Lezyne says: 'Compact, high visibility safety light with four ultra bright LEDs. Laser-mode beams two safety strips on the ground. Light and durable co-molded lens/body construction. Waterproof. Unique aero and round post compatible design. Provides up to 250 lumens and multiple output/flash modes. Extended lens for 180 degrees of visibility. Convenient Micro-USB rechargeable design.'
Tell us some more about the technical aspects of the light?
* Max 250 lumens.
* 17.5 hours runtime in Flash mode.
* Highly disruptive Daytime Flash mode.
* Laser mode beams two safety strips on the ground.
* IPX7 water resistant, co-moulded body.
* Multiple output and flash modes.
* Aero and round seatpost compatible.
* Colour: Black.
Rate the light for quality of construction:
Rate the light for design and ease of use. How simple was the light to use?
Lots of modes to navigate through, but there is a memory function – when you turn it back on it is on the mode you previously had it set to.
Rate the light for the design and usability of the clamping system/s
Clamps securely, to both round and aero seatposts.
Rate the light for waterproofing. How did it stand up to the elements?
Rate the light for battery life. How long did it last? How long did it take to recharge?
Run-times and charge-times are reasonable but not class leading for its lumen output.
Rate the light for performance:
Rate the light for durability:
Charging port hard to access.
Rate the light for weight:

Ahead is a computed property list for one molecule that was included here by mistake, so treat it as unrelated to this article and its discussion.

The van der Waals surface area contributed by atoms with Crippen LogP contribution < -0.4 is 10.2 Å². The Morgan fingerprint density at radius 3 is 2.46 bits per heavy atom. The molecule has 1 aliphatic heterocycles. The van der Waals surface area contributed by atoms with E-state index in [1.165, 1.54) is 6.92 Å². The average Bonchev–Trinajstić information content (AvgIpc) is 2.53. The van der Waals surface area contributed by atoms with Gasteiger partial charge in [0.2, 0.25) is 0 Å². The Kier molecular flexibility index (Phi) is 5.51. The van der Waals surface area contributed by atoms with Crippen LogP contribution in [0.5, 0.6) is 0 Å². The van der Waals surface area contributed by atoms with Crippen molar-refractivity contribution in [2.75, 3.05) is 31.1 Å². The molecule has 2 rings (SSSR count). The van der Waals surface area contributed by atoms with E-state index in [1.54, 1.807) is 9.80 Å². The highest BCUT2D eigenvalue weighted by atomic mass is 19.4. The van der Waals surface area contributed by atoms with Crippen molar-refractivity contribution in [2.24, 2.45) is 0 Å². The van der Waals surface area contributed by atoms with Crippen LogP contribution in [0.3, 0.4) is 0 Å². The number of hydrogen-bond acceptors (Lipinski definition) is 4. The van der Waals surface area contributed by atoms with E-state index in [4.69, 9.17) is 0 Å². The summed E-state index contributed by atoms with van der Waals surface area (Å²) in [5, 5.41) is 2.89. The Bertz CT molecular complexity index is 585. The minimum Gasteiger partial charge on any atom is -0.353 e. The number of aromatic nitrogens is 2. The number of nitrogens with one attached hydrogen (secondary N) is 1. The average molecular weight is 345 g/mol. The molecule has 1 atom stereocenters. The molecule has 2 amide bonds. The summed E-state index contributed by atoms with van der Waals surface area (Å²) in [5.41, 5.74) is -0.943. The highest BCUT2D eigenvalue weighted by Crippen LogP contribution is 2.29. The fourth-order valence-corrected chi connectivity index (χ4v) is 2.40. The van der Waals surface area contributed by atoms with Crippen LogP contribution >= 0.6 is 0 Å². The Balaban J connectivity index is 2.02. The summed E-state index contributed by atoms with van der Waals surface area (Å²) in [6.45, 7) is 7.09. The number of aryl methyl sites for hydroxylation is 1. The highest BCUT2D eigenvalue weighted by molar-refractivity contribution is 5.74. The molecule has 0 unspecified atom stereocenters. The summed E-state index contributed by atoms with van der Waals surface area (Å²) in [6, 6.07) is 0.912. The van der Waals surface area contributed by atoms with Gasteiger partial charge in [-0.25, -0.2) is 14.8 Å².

Bulky, but it does come with laser lines as well as the main beam.
Rate the light for value:
It's expensive compared to similar lumen output rear lights, but it does have unique laser lines.
Tell us how the light performed overall when used for its designed purpose
The laser lines are effective in night-time riding but not the day, and I would have preferred it if they projected slightly further behind the bike.
Tell us what you particularly liked about the light
Bright daytime flash mode and the extra visibility at night with laser lines. Charging port protector is attached so can't be lost. Battery indicator is good too.
Tell us what you particularly disliked about the light
Charging port hard to access; run-times could be improved.
Did you enjoy using the light? Yes
Would you consider buying the light? Yes, if on a slight discount.
Would you recommend the light to a friend? Yes
Use this box to explain your overall score
Its laser lines are very effective for night-time riding and do provide an additional form of visibility, while the daytime flashing mode is disruptive and bright. Practically, there's lots to like – the buttons and modes are easy to use, the battery indicator is helpful, and you can't lose the charging port protector as it comes attached – but the laser lines don't show up well during the day, the charging port is hard to access and it is expensive for its battery life and lumen capability. It's good, overall; if a moving night-time bike lane is important to you, I'd say it's worth the extra cash.
Age: 23 Height: 177cm Weight: 63kg
I usually ride: Road bike My best bike is:
I've been riding for: 10-20 years I ride: Every day I would class myself as: Expert
I regularly do the following types of riding: road racing, cyclo cross, commuting, touring, club rides, sportives, general fitness riding, Gravel riding, indoor turbo and rollers, track